Beauty in disguise: Huitlacoche
From being called the “devil’s corn” by US farmers to Mexican truffle, huitlacoche (pronounced whee-tla-KOH-cheh) is a traditional Mexican ingredient with many names. This deformed, dark coloured and diseased-looked food is actually a nutritious by-product of a plant disease. The fungus infects ears of corn and transforms the kernels into something misshapen, grey yet delicious. The smut formed is considered as a scourge by most farmers in America, just one discoloured kernel typically renders an ear completely unsellable. But one man's blight is another man's treasure. In Mexico, it’s long been a delicacy. Traditionally, families would walk miles among the cornstalks just to gather the fungi.
To this day, huitlacoche is still a staple in Mexican cuisine that is often added to quesadillas, used as a side dish, or used as a topping in other Mexican dishes. And in recent years, the fungus has been introduced into the luxury restaurants with notable success. Its similarities to the earthy flavour and texture of mushrooms and unique organoleptic characteristic has made it a big hit among international chefs. Many gourmet chefs in America have been incorporating the “mushrooms” into their haute menu.
Outside the kitchen, huitlacoche is used for scientific and medical purposes. In many Native American tribes, it has been used medicinally as a labour inducer, though much of its medicinal reputation is unfound. Corn smut, another name for huitlacoche, is a prime model for studying growth of microorganisms like yeast and experimenting genetic modification.
Putting the fungus’s fame in the culinary world aside, the nutritional level of the ingredient itself is enough to earn our attention. When the fungus does its magic with the corn’s metabolic patterns, the corn actually becomes healthier for our consumption. Huitlacoche has a rich source of protein, unsaturated fatty acids, and lysine. According to a study in 2017, its average protein content is 12% per ear, which is similar to spinach (around 11% per cup cooked). Lysine is an amino acid that promotes healthier and stronger bones and boosts the body’s immune system. Adding huitlacoche into your diet will also ensure you obtain the beta-glucans, a type of soluble dietary fibre which is instrumental in decreasing cholesterol.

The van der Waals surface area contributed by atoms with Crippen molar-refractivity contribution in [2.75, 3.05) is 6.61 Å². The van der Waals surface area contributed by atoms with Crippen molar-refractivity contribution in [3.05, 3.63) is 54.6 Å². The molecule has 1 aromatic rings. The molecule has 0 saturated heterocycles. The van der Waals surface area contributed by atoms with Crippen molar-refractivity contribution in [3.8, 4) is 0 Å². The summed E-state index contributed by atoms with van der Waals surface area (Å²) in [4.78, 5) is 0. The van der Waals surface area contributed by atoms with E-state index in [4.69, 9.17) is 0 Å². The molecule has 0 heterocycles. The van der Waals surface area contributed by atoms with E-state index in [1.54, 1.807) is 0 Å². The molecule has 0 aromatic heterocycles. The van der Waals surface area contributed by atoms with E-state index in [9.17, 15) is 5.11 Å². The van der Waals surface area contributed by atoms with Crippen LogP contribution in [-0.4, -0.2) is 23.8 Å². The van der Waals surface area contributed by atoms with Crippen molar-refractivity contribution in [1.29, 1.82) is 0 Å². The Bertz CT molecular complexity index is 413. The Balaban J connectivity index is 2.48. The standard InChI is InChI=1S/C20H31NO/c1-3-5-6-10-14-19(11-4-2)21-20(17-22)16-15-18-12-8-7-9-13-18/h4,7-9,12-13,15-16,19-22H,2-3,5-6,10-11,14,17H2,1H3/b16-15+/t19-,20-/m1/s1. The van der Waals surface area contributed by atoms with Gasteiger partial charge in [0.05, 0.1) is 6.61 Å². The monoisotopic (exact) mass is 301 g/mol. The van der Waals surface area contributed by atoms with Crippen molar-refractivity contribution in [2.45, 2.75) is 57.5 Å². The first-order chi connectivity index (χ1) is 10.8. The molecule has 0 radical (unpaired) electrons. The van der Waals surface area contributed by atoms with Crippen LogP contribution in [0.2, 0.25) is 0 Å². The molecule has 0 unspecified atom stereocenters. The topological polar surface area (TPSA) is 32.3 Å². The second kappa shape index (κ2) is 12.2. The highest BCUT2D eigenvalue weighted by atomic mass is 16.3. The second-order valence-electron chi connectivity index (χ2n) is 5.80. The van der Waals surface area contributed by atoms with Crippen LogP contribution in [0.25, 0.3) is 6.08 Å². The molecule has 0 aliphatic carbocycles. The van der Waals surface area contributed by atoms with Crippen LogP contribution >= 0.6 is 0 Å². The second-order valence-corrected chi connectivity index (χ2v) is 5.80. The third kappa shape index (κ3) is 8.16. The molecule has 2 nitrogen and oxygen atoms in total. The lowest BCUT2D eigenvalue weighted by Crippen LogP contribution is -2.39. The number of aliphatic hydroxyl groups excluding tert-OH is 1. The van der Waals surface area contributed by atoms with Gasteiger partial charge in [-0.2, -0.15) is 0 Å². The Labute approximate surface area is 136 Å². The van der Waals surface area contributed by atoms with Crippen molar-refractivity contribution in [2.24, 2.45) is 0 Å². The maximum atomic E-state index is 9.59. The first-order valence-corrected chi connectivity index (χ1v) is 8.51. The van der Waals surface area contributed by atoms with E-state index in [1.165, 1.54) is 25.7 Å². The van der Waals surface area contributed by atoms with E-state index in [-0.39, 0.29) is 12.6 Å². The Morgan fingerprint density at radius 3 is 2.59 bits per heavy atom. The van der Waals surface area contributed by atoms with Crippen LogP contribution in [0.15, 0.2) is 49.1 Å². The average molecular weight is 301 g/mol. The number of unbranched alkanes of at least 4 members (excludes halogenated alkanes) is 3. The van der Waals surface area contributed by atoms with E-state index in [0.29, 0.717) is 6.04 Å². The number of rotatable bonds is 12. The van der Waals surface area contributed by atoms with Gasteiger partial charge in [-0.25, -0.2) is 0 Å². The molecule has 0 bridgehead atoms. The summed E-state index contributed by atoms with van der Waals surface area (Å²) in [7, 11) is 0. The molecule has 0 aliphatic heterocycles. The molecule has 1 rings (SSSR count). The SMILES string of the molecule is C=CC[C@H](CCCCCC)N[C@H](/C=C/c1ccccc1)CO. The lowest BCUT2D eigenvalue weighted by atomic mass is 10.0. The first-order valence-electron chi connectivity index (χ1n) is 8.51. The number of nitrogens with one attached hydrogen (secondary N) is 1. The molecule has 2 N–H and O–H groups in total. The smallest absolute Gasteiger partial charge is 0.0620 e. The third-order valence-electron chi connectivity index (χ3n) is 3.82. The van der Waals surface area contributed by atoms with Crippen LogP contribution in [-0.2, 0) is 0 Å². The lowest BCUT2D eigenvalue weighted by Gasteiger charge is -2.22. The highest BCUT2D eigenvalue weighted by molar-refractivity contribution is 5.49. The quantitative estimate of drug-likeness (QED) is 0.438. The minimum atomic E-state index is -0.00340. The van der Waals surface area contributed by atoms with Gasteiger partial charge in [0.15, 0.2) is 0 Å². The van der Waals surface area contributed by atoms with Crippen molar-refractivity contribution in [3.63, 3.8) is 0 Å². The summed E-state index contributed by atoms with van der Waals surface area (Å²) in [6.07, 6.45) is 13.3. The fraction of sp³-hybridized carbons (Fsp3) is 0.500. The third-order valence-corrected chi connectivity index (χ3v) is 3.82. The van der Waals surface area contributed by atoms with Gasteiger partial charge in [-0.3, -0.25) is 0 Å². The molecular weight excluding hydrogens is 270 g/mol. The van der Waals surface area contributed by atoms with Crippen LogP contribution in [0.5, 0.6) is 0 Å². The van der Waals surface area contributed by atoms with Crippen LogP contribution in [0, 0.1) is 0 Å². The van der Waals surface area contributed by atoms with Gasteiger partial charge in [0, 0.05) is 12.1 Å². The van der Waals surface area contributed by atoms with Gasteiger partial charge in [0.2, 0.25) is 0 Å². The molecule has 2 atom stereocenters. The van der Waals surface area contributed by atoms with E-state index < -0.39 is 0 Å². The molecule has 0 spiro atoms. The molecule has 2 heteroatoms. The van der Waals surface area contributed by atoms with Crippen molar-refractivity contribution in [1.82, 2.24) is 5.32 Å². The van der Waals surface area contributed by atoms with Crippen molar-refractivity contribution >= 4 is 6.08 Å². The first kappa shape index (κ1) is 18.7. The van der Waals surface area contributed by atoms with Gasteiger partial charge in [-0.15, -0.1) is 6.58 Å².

Huitlacoche is sold fresh or canned. Unfortunately, neither of the options are available in most supermarkets or small grocery stores in Hong Kong. However, you can still order cans of them online , visit the following restaurant and shop to get a taste of this magical ingredient.
Mexgrocer is an specialty shop providing authentic Mexican food, ingredients and traditional Mexican items.We stock items not easily found in Hong Kong
Address: 1/F Cheong Tai Industrial Building, 16 Tai Yau Street, San Po Kong, Kowloon
Contact: +852 6312 7441
Verde MAR offers a wide range of authentic Mexican and Latino cuisine, from tacos of all sorts to chimichanga. The Mexican Truffle Salad is a dish which mixes huitlacoche with other mushrooms and seasons them with olive oil and parsley. The crunchiness and sourness make the dish perfect for the hot summer and it’s totally vegetarian!!
Address:24 Tai Wong Street East, Wan chai
Contact: +852 2810 0888
If you are lucky to get your hands on fresh huitlacoche, keep it simple. Just sauté the ingredient with some sliced onion, chilli and garlic, and season them with some salt and epasote. However if you are up for something more challenging and cheesy, the following recipe is perfect for you! Next time when you are throwing a dinner party, you can serve your friends and family this ear splitting and nutritional dish!
Huitlacoche Quesadillas [Serves 4]
1 shallot, finely minced
2 cloves of garlic, minced
4 tablespoons of butter
1 cup of fresh corn
1/2 lb of Huitlacoche (canned or fresh)
1 cup of shredded gruyere or any other white cheese that melts well
Salt to taste
8 corn tortillas
Melt butter in a pan and sauté shallots, garlic until fragrant.
Add the corn and huitlacoche and cook until the huitlacoche releases all its black ink and it is fragrant. Season and set aside. Keep warm.
Turn the heat to medium. Heat up the tortilla in the pan. After a few seconds, add a handfull of cheese and the huitlacoche filling.
Fold the tortilla in half. Flip the quesadilla after one minute or until it crisps up and all the cheese is melted.
Serve hot with a side of salsa or dip of your choice
By Wing Leung